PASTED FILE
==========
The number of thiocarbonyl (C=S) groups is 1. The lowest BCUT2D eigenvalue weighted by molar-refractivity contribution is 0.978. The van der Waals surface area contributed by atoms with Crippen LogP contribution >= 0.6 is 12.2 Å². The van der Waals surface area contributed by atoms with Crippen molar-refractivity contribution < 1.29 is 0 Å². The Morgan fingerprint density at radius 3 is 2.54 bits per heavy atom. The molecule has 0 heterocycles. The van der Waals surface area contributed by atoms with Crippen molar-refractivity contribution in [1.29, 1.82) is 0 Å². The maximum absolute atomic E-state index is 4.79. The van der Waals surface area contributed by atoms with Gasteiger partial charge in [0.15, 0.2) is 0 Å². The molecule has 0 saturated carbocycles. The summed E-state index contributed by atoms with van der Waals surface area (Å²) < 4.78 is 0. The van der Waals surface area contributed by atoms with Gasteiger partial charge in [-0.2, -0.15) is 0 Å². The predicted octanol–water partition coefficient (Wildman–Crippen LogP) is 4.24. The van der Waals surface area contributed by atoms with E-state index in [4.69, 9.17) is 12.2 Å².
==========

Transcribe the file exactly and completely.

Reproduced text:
The number of thiocarbonyl (C=S) groups is 1. The lowest BCUT2D eigenvalue weighted by molar-refractivity contribution is 0.978. The van der Waals surface area contributed by atoms with Crippen LogP contribution >= 0.6 is 12.2 Å². The van der Waals surface area contributed by atoms with Crippen molar-refractivity contribution < 1.29 is 0 Å². The Morgan fingerprint density at radius 3 is 2.54 bits per heavy atom. The molecule has 0 heterocycles. The van der Waals surface area contributed by atoms with Crippen molar-refractivity contribution in [1.29, 1.82) is 0 Å². The maximum absolute atomic E-state index is 4.79. The van der Waals surface area contributed by atoms with Gasteiger partial charge in [0.15, 0.2) is 0 Å². The molecule has 0 saturated carbocycles. The summed E-state index contributed by atoms with van der Waals surface area (Å²) < 4.78 is 0. The van der Waals surface area contributed by atoms with Gasteiger partial charge in [-0.2, -0.15) is 0 Å². The predicted octanol–water partition coefficient (Wildman–Crippen LogP) is 4.24. The van der Waals surface area contributed by atoms with E-state index in [4.69, 9.17) is 12.2 Å².